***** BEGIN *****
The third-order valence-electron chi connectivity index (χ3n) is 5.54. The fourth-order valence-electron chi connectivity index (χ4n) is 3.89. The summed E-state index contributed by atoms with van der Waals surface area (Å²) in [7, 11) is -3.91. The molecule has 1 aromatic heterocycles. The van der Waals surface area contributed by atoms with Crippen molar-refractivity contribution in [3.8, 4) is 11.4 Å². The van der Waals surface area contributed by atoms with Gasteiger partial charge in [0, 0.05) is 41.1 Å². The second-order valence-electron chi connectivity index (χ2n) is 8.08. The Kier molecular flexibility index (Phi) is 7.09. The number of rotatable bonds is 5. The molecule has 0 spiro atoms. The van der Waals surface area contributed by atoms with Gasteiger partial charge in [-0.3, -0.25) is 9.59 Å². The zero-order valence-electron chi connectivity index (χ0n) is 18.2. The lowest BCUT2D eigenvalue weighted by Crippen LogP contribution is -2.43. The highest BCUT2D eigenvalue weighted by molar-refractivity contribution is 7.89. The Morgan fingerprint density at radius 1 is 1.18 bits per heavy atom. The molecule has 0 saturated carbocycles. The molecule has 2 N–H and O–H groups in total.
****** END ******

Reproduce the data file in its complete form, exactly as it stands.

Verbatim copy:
The third-order valence-electron chi connectivity index (χ3n) is 5.54. The fourth-order valence-electron chi connectivity index (χ4n) is 3.89. The summed E-state index contributed by atoms with van der Waals surface area (Å²) in [7, 11) is -3.91. The molecule has 1 aromatic heterocycles. The van der Waals surface area contributed by atoms with Crippen molar-refractivity contribution in [3.8, 4) is 11.4 Å². The van der Waals surface area contributed by atoms with Gasteiger partial charge in [0, 0.05) is 41.1 Å². The second-order valence-electron chi connectivity index (χ2n) is 8.08. The Kier molecular flexibility index (Phi) is 7.09. The number of rotatable bonds is 5. The molecule has 0 spiro atoms. The van der Waals surface area contributed by atoms with Gasteiger partial charge in [-0.3, -0.25) is 9.59 Å². The zero-order valence-electron chi connectivity index (χ0n) is 18.2. The lowest BCUT2D eigenvalue weighted by Crippen LogP contribution is -2.43. The highest BCUT2D eigenvalue weighted by molar-refractivity contribution is 7.89. The Morgan fingerprint density at radius 1 is 1.18 bits per heavy atom. The molecule has 0 saturated carbocycles. The molecule has 2 N–H and O–H groups in total.